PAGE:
Campaign 2020 is nearly here and there’s great economic news on the horizon It's starting to feel real, and not just because the Democrat “convention” begins a week from today. The “it” I’m referring to is the heart of the 2020 presidential campaign, the immortal quadrennial political jousting match between two competing American worldviews, which this year features candidates similar in age and Western European ethnic origin but couldn’t be more different in most other respects. Democrat nominee-to-be Joe Biden announced he will reveal his running mate choice this week -- and this time he probably will actually follow through with it. With only seven days remaining until he’s (presumably) officially nominated during his party’s rollcall of the states (again, assuming there is one), the career swamp dweller politician is running out of news cycles to keep everyone in suspense. The country and the world know who President Donald Trump’s righthand man will be, the same one who successfully helped the first-time politician win the presidency four years ago -- Mike Pence. The GOP’s own party extravaganza kicks off two weeks from today. Since no one’s exactly sure what either event will entail, predictions vary as to how large of a poll “bounce” the candidates might receive from the subdued hoopla. The future is definitely uncertain, but one aspect seems evident: the American economy that was effectively leveled by the onset of the Chinese Communist Party (or Wuhan, if you prefer) virus will come roaring back in the third quarter. Happy days are here again? We’ll see. Jay Heflin reported at The Washington Examiner, “The economy is on course for a record jump in gross domestic product in the third quarter, which will be announced shortly before November’s election. ‘I certainly think it will be double digits,’ said Doug Holtz-Eakin, the president of the center-right economic think tank American Action Forum who was also the chief economic policy adviser to Sen. John McCain's 2008 presidential campaign… “The record numbers wouldn't reflect underlying economic health. Rather, they would represent a partial restarting of the economy after the worst of the pandemic interruptions to business. GDP shrunk at a record-breaking 32.9% annual rate in the second quarter, the Bureau of Economic Analysis reported last week.” In other words, there’s nowhere to go but up. When you lose roughly a third of your economic output within the span of three months, there’s not much you can do to sugarcoat it. Apply balm to the burns (in the form of “relief” from the government) and hope the sores will heal in due time. Some of the growth will help, but we’re still a long way from getting back to strength. Heflin continued, “Despite the expected third-quarter growth, economic activity will still be below what it was before the pandemic hit the U.S. Still, a big economic growth number for the third quarter could be a feather in the cap of Trump’s reelection campaign, as economic trends have proved highly influential in presidential elections. But capitalizing on GDP growth will be easier said than done.” Yes indeed. Heflin’s report indicated the anticipated stellar economic growth numbers will be released only a few days before the election, a time when many voters will have already cast ballots via absentee or, gulp, mail-in procedures. Therefore, there won’t be much opportunity to disseminate the good tidings to the low information voters who’ve been -- and will be -- fed a steady diet of doom and gloom from the frightfully compromised establishment news media for as long as folks can remember. There is one good thing about this. Statistics show there are always a certain percentage of late deciders in every election. These are generally non-politically engaged people who are highly susceptible to events in the last hours before the election. Case in point was 2012 when Hurricane Sandy ravaged the east coast mere days prior to the vote. It provided President Obama with his ultimate “presidential” photo op moment, aided in the effort by “co-star” New Jersey Republican Gov. Chris Christie. They had their famous “hug” and the rest was history. Four years ago those who made up their minds just before the election cited the open Supreme Court seat as a major factor in their deliberations between Trump and Hillary Clinton. Unless something drastic happens, there will be no such vacancy this year. Another issue will take precedence. What will it be? At the same time, even some of the most engaged citizens don’t have the longest of political memories. Pundits of all stripes were sure this year’s impeachment debacle would weigh heavily on Americans’ minds as they entered the voting booth, but no one’s talking about it now and the official witch hunt probably won’t be mentioned much in this fall’s campaign. Similarly, the government shutdowns that took place in Trump’s time won’t be brought up either. The urgency of the moment, right? However, the economic recovery seems certain to be on the radar screens of voters one way or another as will the ongoing struggle to contain and then destroy the CCP virus. Democrats will pull out all the stops to portray Trump’s and his administration’s response to the pandemic as the only thing that matters in their calculations. But what if the rumored vaccine is approved at around that time? Or, just as importantly, what if the “curve” is flattened again to the point where it’s non-existent? Doctors are becoming more and more effective at treating COVID-19, so the panic may well have (somewhat) subsided by then. Nevertheless, Democrats’ messaging will concentrate on depicting Trump as an uncaring hard-hearted cad who didn’t take the coronavirus threat seriously, is responsible for tens of thousands of deaths (a.k.a. “The Trump Virus”) and is only serving as president to enrich himself and bolster his family fortune. They’ll also be hard at work pinning the nation’s economic slowdown on Trump and blame him for all the alleged suffering people are enduring as a result of poor policy choices. Liberal party members will do everything within their power to keep people scared to death of catching the virus, even if statistics and common sense reveal that, with few exceptions, it’s primarily life-threatening to the elderly and those with serious pre-existing conditions. They’ll poo-poo the emerging science on treatments such as hydroxychloroquine and mixes of various other supporting drugs. They’ll shout from the rafters that Trump didn’t do enough to ramp up ventilator production or distribution of personal protective equipment (PPE). They’ll savage him for not adopting a mask-mandatory stance in the beginning and cry foul that he’s criticized Dr. Anthony Fauci too much. They’ll also try exposing Trump as flippant, arrogant and obnoxious for daring to hold a rally (in Tulsa) and for his Independence Day celebrations at Mt. Rushmore in South Dakota and on the White House grounds the next afternoon. The script isn’t hard to write. They’ll also lay on a thick coat of racism, blaming Trump’s “divisiveness” for the conditions that led to nationwide “peaceful protests” coupled with organized leftist rioting, statue destruction and desecration and social unrest. Brainless Hollywood celebrities and “woke” athletes will insist that Black Lives Matter is only about “justice” and “raising awareness” of police excesses. And the media will devote hour upon hour to negative coverage of Trump. Very little energy will be spent by the haters in putting forth the Democrat party platform itself, which thus far consists of several incredibly expensive and unrealistic spending proposals (such as dumping $700 billion into economic stimulus and $2 trillion over the course of four years for environmental boondoggles) as well as Biden’s plan to raise taxes. Sure, Joe, hike tax collections on people who are driving the economic recovery. That will soar like a lead balloon. The eternally disgruntled socialistic income redistributors will love it -- but here’s thinking the productive people won’t be nearly as enthused. And Democrats will downplay the bound to be unpopular social planks in their agenda, since the “normal” people aren’t as wild about transgender “rights” as the utopian liberal class. Don’t black pre-born lives matter? We’re yet to see how the teacher union-driven school closures will be viewed this fall. By the looks of it, President Trump plans to make school choice a major part of his Make America Great Again agenda. Smart move. You can hide, Joe, but you can’t run… from the presidential debates At the same time Democrats are downplaying the impending positive economic numbers, they’ll do their darndest to keep Grampa Joe Biden out of the spotlight, perhaps even having him pull out of the three scheduled presidential debates. Several Democrat strategists made news last week by publicly encouraging the party nominee to avoid the high-profile face-to-face forums like the plague (sorry to use that word). The reasons mentioned for telling Joe to prematurely pull out of the critical programs were that no one could possibly correct all the “lies” Trump would tell and Biden wouldn’t gain anything from being there because he’s already so far ahead in the polls. They’re wrong. Has there ever been a more blatant attempt to disguise the flaws of a man who’s interviewing for the world’s most challenging political job? It says something not nice about your candidate when you’re actively floating the idea that he or she isn’t up to debating an opponent. Further, it’s almost unheard of for a challenger’s handlers to suggest the tactic. Typically speaking, incumbents with large campaign coffers, a track record of achievements and accomplishments and a likely advantage in the gift of gab might possibly agree to skip the always-unpredictable debate stage environment. But challengers have every incentive to appear because they need to make their case for why the office holder doesn’t deserve reelection. Unless they ain’t got it. Which is truer in Biden’s situation? The media will do its part in defining Trump -- or trying to. They’ve been doing it for his entire five-plus-year political career. Joe Biden’s been defined as well, though the Democrat must demonstrate he’s still lucid and capable of mentally performing in the Oval Office. The president travels the world to meet leaders and adversaries, works hard on domestic policy and is responsible for appointing the people who oversee the executive branch. If Joe Biden isn’t strong enough to endure three 90-minute debate sessions, how could he possibly hope to function as president? Democrats may think Biden will be the ultimate figurehead president and his VP and party puppeteers will be pulling the strings behind the stage. But they’ll never get that chance if Joe’s a no-show in the debates. Would they really be that dumb? (Answer: Yes!) Trump hints at how and where he’ll accept the 2020 GOP nomination We can’t say what the Democrat convention will look like, but President Trump threw out some hints last week as to the GOP version. Katherine Doyle reported at The Washington Examiner, “President Trump said he would likely accept the Republican nomination in a live address from the White House in August. “’It's the easiest alternative,’ Trump told Fox & Friends on Wednesday. ‘I'll probably do mine live from the White House.’ The White House is ‘the least expensive from the country's standpoint,’ Trump added. “The president also said that the media would be permitted to be in attendance. ‘We're going to let the press go in and watch it, but you know, socially distanced,’ Trump said, alluding to restrictions placed on gatherings due to the coronavirus.” This brief blurb from Trump reinforces a couple themes that will be emphasized time and again this fall. First, Trump wants to demonstrate that he’s conscious of the cost of government, and two, the part about social distancing is in keeping with the new Trump-ian humility towards virus preventative measures. It won’t take much effort to make Joe Biden and Democrats look like big spenders, so if Trump plays down the hoopla, he’ll be setting the right example in people’s minds. The country is still restless over the future -- it would be in bad taste to make a big deal of a party acceptance speech now. Similarly, by insisting that the media play by their own six feet (or more) apart distancing rules, the campaign will show they’re just as skilled at playing the theater aspect of the CCP virus as the other guys. With the party conventions set to take place in the next two weeks, Americans are enjoying the last bit of calm before the political storm. With Joe Biden announcing his running mate and forecasts of economic improvements by Election Day, we gather that the rhetorical battle is just about to commence. Grab your helmet and hit the fox hole, it will be nasty.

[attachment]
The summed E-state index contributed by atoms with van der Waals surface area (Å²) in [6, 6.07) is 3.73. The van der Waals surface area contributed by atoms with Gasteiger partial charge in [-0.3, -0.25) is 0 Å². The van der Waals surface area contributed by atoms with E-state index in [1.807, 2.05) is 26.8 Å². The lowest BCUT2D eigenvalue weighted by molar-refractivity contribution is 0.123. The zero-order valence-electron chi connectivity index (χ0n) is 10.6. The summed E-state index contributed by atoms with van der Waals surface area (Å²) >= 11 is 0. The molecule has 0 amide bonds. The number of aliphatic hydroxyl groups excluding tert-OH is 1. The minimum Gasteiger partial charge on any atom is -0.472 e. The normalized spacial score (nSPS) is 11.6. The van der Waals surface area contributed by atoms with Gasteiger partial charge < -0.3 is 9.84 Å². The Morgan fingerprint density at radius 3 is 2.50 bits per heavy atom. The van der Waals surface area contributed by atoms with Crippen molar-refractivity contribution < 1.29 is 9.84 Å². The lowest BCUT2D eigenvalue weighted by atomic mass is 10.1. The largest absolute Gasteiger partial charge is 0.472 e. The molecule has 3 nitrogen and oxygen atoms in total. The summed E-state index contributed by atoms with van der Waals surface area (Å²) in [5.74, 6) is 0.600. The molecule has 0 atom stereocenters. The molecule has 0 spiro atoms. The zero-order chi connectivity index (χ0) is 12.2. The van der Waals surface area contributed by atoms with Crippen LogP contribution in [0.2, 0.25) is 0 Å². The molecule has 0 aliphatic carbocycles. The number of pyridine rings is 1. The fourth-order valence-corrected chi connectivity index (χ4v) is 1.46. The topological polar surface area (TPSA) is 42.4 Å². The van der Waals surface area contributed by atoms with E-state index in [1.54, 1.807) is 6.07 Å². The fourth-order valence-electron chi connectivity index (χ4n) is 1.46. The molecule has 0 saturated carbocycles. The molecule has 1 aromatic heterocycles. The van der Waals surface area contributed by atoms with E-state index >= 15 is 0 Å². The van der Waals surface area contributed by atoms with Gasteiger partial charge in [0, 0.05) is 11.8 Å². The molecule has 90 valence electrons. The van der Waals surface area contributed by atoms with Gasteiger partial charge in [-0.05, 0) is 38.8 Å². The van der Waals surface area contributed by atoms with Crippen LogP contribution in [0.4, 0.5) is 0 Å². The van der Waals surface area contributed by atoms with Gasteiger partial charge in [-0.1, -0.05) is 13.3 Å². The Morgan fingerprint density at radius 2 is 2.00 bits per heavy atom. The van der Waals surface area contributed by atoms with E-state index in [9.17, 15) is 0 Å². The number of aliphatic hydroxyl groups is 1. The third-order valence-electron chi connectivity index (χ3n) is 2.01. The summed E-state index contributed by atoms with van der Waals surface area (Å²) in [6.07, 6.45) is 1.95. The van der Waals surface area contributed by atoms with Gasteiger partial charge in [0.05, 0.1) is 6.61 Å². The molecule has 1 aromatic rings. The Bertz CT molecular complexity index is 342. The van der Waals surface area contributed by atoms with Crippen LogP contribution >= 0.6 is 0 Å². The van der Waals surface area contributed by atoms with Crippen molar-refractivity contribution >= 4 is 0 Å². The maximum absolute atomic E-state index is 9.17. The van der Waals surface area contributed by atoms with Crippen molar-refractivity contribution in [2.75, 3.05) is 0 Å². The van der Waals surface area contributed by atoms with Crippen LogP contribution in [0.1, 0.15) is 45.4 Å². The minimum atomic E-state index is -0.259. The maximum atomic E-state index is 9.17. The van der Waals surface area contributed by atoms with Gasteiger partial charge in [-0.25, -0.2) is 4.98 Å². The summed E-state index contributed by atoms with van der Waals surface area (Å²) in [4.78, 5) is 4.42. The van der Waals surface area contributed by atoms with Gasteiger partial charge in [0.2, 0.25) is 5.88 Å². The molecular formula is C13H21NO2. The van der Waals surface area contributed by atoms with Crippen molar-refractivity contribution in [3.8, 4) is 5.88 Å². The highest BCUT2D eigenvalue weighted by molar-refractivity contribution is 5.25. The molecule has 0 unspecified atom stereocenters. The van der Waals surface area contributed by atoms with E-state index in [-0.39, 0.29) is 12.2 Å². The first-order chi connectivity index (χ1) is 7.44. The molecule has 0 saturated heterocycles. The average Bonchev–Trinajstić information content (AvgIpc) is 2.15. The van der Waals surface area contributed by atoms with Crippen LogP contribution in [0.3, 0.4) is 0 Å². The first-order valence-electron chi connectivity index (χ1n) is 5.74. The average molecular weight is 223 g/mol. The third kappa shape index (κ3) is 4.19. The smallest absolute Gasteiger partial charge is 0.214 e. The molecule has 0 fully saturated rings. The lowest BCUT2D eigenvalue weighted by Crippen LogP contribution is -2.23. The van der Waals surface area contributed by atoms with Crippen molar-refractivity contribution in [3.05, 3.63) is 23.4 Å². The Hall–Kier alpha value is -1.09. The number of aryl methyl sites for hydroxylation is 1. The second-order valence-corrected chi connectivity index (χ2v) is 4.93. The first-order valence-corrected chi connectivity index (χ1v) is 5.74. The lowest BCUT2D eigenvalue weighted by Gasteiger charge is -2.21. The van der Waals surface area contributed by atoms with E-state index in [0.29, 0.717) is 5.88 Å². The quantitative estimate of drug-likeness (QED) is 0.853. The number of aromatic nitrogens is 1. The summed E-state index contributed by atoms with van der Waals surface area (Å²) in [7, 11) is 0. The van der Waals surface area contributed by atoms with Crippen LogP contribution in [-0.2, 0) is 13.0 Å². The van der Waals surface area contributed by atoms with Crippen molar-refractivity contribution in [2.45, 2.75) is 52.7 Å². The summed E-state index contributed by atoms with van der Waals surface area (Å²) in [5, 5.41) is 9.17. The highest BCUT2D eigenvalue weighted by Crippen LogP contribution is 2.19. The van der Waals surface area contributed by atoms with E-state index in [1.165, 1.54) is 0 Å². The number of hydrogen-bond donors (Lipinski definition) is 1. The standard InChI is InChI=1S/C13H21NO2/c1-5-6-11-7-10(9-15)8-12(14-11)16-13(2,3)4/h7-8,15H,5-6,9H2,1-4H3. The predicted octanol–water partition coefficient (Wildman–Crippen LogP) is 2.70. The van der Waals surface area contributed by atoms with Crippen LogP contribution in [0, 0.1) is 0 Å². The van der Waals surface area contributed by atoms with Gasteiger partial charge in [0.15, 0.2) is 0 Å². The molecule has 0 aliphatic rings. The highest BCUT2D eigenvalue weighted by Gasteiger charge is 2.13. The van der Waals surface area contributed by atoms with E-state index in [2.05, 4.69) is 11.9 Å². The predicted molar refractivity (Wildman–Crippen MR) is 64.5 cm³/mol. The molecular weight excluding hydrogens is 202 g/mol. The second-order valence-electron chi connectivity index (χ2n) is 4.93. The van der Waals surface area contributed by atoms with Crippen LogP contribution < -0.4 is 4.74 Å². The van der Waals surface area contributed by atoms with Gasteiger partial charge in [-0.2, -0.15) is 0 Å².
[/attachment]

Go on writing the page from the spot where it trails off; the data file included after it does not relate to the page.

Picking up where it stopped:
defund the police
Drain the swamp